Looking back, the 1980’s had a lot more to offer than mullets and acid washed jeans. The 80’s gave us MTV and a generation of music video superstars like Madonna, U2 and Duran Duran, many of which are still making relevant music today. It was also the dawning of the video game revolution as systems evolved from the crude Atari 2600 capabilities of Pong and Space Invaders, to the sophisticated story-driven games of Mario Bros. and Zelda.
But the most significant cultural phenomenon of the 1980’s would have to be the popularity of the television sitcom. While the big-screen focused on tales of war, fantasy and science-fiction (Platoon, E.T. and Blade Runner), and television dramas celebrated the excess of the times (Dynasty, Dallas) it was the sitcom that delivered the most relevant and profound content available in the mainstream media at the time. From Bosom Buddies and Who’s The Boss, to Family Ties, Cheers and, of course, The Cosby Show, 80’s sitcoms sparked cultural dialogue around many of the issues of the day. Whether it be matters of race, gender, sexual orientation or class, the sitcom covered it all.
Who doesn’t remember the “Must See TV” slogan used by NBC to describe its powerhouse Thursday night lineup of the mid-late 80’s featuring The Cosby Show, Family Ties, Cheers and Night Court as lead-ins to network dramas Hill Street Blues and L.A. Law.
In the 90’s, shows like Mad About You, Frasier, Wings, and ultimately Friends and Seinfeld took over the “Must See” mantra, but it was never quite the same.
Now, as we get near the end of the first decade in this millennium, the sitcom appears to have lost its luster. To be honest, up until recently, there wasn’t one sitcom I tuned in to on a regular basis since Jerry, Georgre, Kramer and Elaine went off to prison.
It wasn’t really until halfway through the decade that the first truly significant sitcoms hit the airwaves. WIth the arrival of My Name Is Earl and The Office in 2005, and the addition of 30 Rock the following season, NBC finally has something resembling a “Must See” lineup – truth be told, I have never actually seen a single episode of any of these shows.
So, what happened. Perhaps the popularity of animated sitcoms like The Simpsons, South Park, Family Guy and American Dad pulled viewers away. Or maybe, the recycled story-lines and characters just got a little old for the internet-savvy audience of the new millennium.
Recently, I have once again returned to the sitcom format. While they don’t hold the cultural significance of Cosby or Archie Bunker, here are my top-5 shows if you’re looking for a good laugh in these trying times:
1. The Big Bang Theory – Currently mid-way through its second season, the show centers around roommates Leonard and Sheldon, 20-something scientists who live across the hall from a pretty blonde waitress with show-biz aspirations. It’s their equally geeky and socially-awkward friends Howard and Rajesh that steal every scene they’re in.
2.Gary UnMarried – I have always liked Jay Mohr (I think it was his Christopher Walken impression that first got me). The series follows the life of Gary Brooks and begins three months after he and his ex-wife Allison divorce. Gary is trying to get back in the dating scene while his ex has moved on and is in a relationship with their former marriage counselor, played brilliantly by Ed Begley Jr.. While Gary and Allison clearly have issues, you can’t help but see that besides sharing two kids together, they still have a soft spot for each other.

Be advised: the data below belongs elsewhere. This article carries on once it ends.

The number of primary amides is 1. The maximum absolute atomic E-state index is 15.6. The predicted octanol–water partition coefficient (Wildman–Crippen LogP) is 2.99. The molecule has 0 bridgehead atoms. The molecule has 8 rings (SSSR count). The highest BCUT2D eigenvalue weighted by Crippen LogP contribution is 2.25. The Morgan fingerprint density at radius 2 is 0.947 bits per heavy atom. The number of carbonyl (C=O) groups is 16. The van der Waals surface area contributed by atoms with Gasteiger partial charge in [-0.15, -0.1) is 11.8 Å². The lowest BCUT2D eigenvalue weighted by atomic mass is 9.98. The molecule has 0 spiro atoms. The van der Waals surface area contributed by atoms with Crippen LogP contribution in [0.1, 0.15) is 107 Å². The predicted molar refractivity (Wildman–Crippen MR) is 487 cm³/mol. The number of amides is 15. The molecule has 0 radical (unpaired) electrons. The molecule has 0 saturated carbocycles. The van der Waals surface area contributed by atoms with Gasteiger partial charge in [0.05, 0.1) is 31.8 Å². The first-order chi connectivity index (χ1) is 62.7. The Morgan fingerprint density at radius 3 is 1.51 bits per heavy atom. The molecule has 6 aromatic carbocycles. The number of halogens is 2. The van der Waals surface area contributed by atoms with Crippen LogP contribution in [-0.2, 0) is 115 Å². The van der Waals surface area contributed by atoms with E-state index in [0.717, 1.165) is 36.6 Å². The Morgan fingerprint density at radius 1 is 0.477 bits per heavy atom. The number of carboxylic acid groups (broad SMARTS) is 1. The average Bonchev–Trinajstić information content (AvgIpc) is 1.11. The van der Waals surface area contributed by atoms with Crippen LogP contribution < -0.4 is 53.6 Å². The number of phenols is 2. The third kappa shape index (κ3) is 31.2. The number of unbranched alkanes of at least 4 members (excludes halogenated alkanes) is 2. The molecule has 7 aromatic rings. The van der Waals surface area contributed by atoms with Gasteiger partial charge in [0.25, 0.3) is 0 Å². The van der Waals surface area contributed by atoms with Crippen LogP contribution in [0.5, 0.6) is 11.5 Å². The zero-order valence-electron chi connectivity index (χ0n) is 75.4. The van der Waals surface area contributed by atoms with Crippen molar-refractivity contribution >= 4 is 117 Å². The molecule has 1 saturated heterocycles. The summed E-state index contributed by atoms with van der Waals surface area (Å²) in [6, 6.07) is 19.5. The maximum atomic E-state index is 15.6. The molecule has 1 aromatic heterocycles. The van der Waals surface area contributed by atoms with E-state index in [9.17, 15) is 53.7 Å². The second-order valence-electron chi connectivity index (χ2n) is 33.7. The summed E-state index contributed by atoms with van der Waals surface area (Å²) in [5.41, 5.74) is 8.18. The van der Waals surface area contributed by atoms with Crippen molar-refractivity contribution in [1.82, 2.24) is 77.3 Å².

3. Californication – Not technically a sitcom, but I count this Showtime series (TMN in Canada) because it is (a) 30-minutes long, and (b) it makes me laugh. The series revolves around Hank Moody, a charming writer and novelist plagued with personal demons, played by David Duchovny. Hank struggles to be a good dad, loyal partner and responsible adult while battling against the temptations of being a successful, single, good looking guy in L.A. He drinks too much, sleeps with anything with a pulse, says all the wrong things and refuses to be part of the establishment. The writing on this show is smart – hip and witty with a twisted and dark sensibility that could only come to life on a cable program. I’m not up to date on season two, but look forward to catching up with Hank over the summer.
4. Flight Of The Conchords – Also not really a sitcom, this may be the funniest of them all. The show revolves around the day-to-day lives and loves of two musicians (Jemaine and Bret) who have moved from New Zealand to try to make it big in New York City. The highlights of every episode are the songs that weave their way in to the plot – my all time favorite is Business Time about the signals women give to guys when it’s time to have sex (like wearing over-sized, promotional t-shirts from work to bed). Their manager, Murray (played by Rhys Darby) has a day job as the Deputy Cultural Attaché at the New Zealand consulate, and they often meet in his tiny office where he takes band attendance prior to beginning any discussion on band business.
5. How I Met Your Mother – This one has been on for four seasons and the best way to describe it is as a modern-day Friends. A total ensemble sitcom featuring the unbelievable talents of Alyson Hannigan (American Pie) and Neil Patrick Harris (yes…Doogie). It’s also kind of like the Wonder Years in the sense that the basic premiss is a dad recounting his youth, and in this case, the events that led to his meeting their mother. Favorite episodes include “The Limo” from Season One where the friends attempt to make it to five New Years Eve parties by limo (hysterics ensue) and “The Best Burger In New York” – self explanatory.